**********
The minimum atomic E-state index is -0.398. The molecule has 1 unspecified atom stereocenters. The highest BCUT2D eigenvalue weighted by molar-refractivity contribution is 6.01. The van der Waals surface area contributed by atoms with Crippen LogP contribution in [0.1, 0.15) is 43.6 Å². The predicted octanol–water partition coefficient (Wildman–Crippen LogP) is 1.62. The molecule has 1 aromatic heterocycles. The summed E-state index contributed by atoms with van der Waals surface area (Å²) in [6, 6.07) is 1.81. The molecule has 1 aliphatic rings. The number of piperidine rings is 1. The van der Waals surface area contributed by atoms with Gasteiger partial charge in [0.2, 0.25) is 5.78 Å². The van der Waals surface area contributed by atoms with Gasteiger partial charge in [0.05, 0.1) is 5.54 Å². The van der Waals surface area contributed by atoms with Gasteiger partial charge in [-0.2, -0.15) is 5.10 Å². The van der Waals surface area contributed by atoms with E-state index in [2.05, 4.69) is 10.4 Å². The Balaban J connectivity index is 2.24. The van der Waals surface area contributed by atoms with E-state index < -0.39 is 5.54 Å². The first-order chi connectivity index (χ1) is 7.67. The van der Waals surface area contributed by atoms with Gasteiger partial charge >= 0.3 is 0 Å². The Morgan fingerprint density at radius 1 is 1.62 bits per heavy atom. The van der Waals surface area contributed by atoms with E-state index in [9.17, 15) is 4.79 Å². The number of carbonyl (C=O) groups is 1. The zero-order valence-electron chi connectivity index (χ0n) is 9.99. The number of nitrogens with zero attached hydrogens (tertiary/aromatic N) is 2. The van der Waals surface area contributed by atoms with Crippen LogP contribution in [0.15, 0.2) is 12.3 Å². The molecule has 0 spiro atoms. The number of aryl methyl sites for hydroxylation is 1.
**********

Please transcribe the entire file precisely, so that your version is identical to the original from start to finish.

The minimum atomic E-state index is -0.398. The molecule has 1 unspecified atom stereocenters. The highest BCUT2D eigenvalue weighted by molar-refractivity contribution is 6.01. The van der Waals surface area contributed by atoms with Crippen LogP contribution in [0.1, 0.15) is 43.6 Å². The predicted octanol–water partition coefficient (Wildman–Crippen LogP) is 1.62. The molecule has 1 aromatic heterocycles. The summed E-state index contributed by atoms with van der Waals surface area (Å²) in [6, 6.07) is 1.81. The molecule has 1 aliphatic rings. The number of piperidine rings is 1. The van der Waals surface area contributed by atoms with Gasteiger partial charge in [0.2, 0.25) is 5.78 Å². The van der Waals surface area contributed by atoms with Gasteiger partial charge in [0.05, 0.1) is 5.54 Å². The van der Waals surface area contributed by atoms with Gasteiger partial charge in [-0.2, -0.15) is 5.10 Å². The van der Waals surface area contributed by atoms with E-state index in [2.05, 4.69) is 10.4 Å². The Balaban J connectivity index is 2.24. The van der Waals surface area contributed by atoms with E-state index < -0.39 is 5.54 Å². The first-order chi connectivity index (χ1) is 7.67. The van der Waals surface area contributed by atoms with Gasteiger partial charge >= 0.3 is 0 Å². The Morgan fingerprint density at radius 1 is 1.62 bits per heavy atom. The van der Waals surface area contributed by atoms with E-state index in [9.17, 15) is 4.79 Å². The number of carbonyl (C=O) groups is 1. The zero-order valence-electron chi connectivity index (χ0n) is 9.99. The number of nitrogens with zero attached hydrogens (tertiary/aromatic N) is 2. The van der Waals surface area contributed by atoms with Crippen LogP contribution in [0.15, 0.2) is 12.3 Å². The molecule has 0 spiro atoms. The number of aryl methyl sites for hydroxylation is 1.